[Herbert’s] poems are, in effect, a spiritual autobiography. Although they are not individually dated and so cannot be directly related to different phases of Herbert’s life, many of them clearly describe his intensely personal struggles with faith and calling. Even those that are more formal explorations of particular religious doctrines or concepts have a similar air of spiritual authenticity. There are no mere statements of dogma. The poems record the poet’s own doubts and faith in a way that still rings true with many readers, even those with no explicit faith of their own. …
They are also full of genuine emotion. This makes them feel much more modern than their date would suggest. For Herbert, religion is never simply a set of dogmatic assertions, or a collection of cultural practices, as historical religion is sometimes caricatured. Nobody reading these poems can be left in any doubt as to Herbert’s emotional engagement with his subject matter. The question Herbert’s poetry raises is eternally contemporary. The poems don’t ask us “Is this true?” but “How do I feel about this?”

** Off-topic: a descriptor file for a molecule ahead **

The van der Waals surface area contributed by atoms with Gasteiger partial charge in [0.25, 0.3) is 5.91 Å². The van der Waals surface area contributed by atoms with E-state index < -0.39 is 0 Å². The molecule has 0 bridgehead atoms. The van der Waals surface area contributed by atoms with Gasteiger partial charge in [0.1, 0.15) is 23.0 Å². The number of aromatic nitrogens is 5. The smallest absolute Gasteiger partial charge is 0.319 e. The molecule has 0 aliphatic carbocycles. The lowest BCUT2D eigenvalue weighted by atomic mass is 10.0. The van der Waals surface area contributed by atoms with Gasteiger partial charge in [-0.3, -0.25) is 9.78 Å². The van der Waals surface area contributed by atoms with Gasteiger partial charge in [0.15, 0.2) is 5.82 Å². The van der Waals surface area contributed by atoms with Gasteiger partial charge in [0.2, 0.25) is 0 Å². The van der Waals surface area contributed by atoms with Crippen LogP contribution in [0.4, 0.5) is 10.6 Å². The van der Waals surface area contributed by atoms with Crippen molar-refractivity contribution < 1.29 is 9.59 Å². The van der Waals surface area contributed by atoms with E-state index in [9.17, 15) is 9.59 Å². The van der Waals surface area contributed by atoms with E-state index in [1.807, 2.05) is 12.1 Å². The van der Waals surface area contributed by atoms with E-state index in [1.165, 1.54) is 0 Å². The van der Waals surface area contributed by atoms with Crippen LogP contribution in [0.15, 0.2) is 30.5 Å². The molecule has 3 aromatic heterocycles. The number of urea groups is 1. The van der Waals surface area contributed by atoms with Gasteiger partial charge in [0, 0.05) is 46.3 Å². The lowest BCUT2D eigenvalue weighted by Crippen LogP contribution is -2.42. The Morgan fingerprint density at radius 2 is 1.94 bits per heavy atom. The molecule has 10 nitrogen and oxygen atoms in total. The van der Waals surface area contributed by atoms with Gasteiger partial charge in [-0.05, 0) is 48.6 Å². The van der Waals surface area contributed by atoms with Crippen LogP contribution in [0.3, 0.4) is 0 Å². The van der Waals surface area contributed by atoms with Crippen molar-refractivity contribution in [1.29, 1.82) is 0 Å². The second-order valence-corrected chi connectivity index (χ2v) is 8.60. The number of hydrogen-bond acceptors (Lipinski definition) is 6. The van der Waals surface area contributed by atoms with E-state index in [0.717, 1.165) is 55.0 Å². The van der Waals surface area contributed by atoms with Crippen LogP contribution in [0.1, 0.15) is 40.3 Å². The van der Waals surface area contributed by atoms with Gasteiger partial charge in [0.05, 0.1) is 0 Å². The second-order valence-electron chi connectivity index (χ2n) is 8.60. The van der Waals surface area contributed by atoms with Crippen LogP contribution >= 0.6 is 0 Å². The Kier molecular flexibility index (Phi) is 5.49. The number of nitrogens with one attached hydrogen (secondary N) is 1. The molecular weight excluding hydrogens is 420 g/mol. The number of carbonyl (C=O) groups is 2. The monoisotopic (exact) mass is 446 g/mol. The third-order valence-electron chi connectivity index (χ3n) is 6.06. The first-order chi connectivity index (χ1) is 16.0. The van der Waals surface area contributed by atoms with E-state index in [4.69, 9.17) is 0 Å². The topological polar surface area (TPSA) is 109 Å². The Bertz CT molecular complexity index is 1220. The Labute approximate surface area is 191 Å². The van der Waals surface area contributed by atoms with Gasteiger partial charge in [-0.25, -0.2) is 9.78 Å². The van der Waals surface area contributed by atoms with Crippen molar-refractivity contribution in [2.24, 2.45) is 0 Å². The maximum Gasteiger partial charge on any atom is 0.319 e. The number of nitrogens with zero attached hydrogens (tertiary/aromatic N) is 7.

It is this question that slipped under my guard as a teenager. It was easy to dismiss the truth of the 20 impossible things that religion seemed to expect me to believe before breakfast. It was much harder to dismiss my own emotional reaction to these poems: the beauty, the yearning, the enticing danger. They left me with the sense that I was standing on a cliff, staring out to sea, hearing marvellous tales of lands beyond the horizon and wondering if they were, after all, just fairy tales or whether the intensity with which the tales were told was evidence that the teller had indeed seen a barely imagined kingdom.
(Image of portrait of George Herbert by Robert White, 1674, via Wikimedia Commons)